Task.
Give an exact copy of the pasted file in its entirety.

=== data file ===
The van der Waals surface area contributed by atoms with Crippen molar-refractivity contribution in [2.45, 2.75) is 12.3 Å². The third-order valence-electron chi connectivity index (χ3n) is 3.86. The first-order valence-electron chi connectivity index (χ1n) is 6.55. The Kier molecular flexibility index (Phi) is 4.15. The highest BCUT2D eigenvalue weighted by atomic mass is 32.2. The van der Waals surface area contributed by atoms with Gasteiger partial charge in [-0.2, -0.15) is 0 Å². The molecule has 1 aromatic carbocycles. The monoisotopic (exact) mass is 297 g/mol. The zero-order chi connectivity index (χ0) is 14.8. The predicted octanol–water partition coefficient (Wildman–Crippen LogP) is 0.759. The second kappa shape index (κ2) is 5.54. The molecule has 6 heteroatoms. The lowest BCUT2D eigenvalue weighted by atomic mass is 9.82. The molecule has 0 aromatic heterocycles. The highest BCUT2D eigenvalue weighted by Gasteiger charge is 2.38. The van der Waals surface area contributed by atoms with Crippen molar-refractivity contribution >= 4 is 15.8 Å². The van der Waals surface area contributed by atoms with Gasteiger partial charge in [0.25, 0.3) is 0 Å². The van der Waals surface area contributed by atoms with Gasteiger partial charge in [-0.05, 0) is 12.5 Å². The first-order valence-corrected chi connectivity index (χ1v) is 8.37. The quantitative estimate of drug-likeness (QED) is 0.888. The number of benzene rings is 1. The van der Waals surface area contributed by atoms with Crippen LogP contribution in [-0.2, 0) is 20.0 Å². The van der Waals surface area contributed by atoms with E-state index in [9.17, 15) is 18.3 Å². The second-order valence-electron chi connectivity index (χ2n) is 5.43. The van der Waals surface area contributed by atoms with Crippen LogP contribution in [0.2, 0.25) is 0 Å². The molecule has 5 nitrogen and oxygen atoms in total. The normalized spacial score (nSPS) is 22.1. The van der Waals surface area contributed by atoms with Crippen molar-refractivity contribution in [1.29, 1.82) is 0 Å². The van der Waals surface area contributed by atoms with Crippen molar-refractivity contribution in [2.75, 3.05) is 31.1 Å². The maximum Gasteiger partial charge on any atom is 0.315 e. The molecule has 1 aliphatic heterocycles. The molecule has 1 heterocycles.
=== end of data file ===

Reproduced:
The van der Waals surface area contributed by atoms with Crippen molar-refractivity contribution in [2.45, 2.75) is 12.3 Å². The third-order valence-electron chi connectivity index (χ3n) is 3.86. The first-order valence-electron chi connectivity index (χ1n) is 6.55. The Kier molecular flexibility index (Phi) is 4.15. The highest BCUT2D eigenvalue weighted by atomic mass is 32.2. The van der Waals surface area contributed by atoms with Gasteiger partial charge in [-0.2, -0.15) is 0 Å². The molecule has 1 aromatic carbocycles. The monoisotopic (exact) mass is 297 g/mol. The zero-order chi connectivity index (χ0) is 14.8. The predicted octanol–water partition coefficient (Wildman–Crippen LogP) is 0.759. The second kappa shape index (κ2) is 5.54. The molecule has 6 heteroatoms. The lowest BCUT2D eigenvalue weighted by atomic mass is 9.82. The molecule has 0 aromatic heterocycles. The highest BCUT2D eigenvalue weighted by Gasteiger charge is 2.38. The van der Waals surface area contributed by atoms with Crippen molar-refractivity contribution >= 4 is 15.8 Å². The van der Waals surface area contributed by atoms with Gasteiger partial charge in [0.25, 0.3) is 0 Å². The van der Waals surface area contributed by atoms with Gasteiger partial charge in [-0.05, 0) is 12.5 Å². The first-order valence-corrected chi connectivity index (χ1v) is 8.37. The quantitative estimate of drug-likeness (QED) is 0.888. The number of benzene rings is 1. The van der Waals surface area contributed by atoms with Crippen LogP contribution in [-0.2, 0) is 20.0 Å². The van der Waals surface area contributed by atoms with E-state index in [9.17, 15) is 18.3 Å². The second-order valence-electron chi connectivity index (χ2n) is 5.43. The van der Waals surface area contributed by atoms with Crippen LogP contribution in [0.2, 0.25) is 0 Å². The molecule has 5 nitrogen and oxygen atoms in total. The normalized spacial score (nSPS) is 22.1. The van der Waals surface area contributed by atoms with Crippen molar-refractivity contribution in [1.29, 1.82) is 0 Å². The van der Waals surface area contributed by atoms with Crippen molar-refractivity contribution in [2.75, 3.05) is 31.1 Å². The maximum Gasteiger partial charge on any atom is 0.315 e. The molecule has 1 aliphatic heterocycles. The molecule has 1 heterocycles.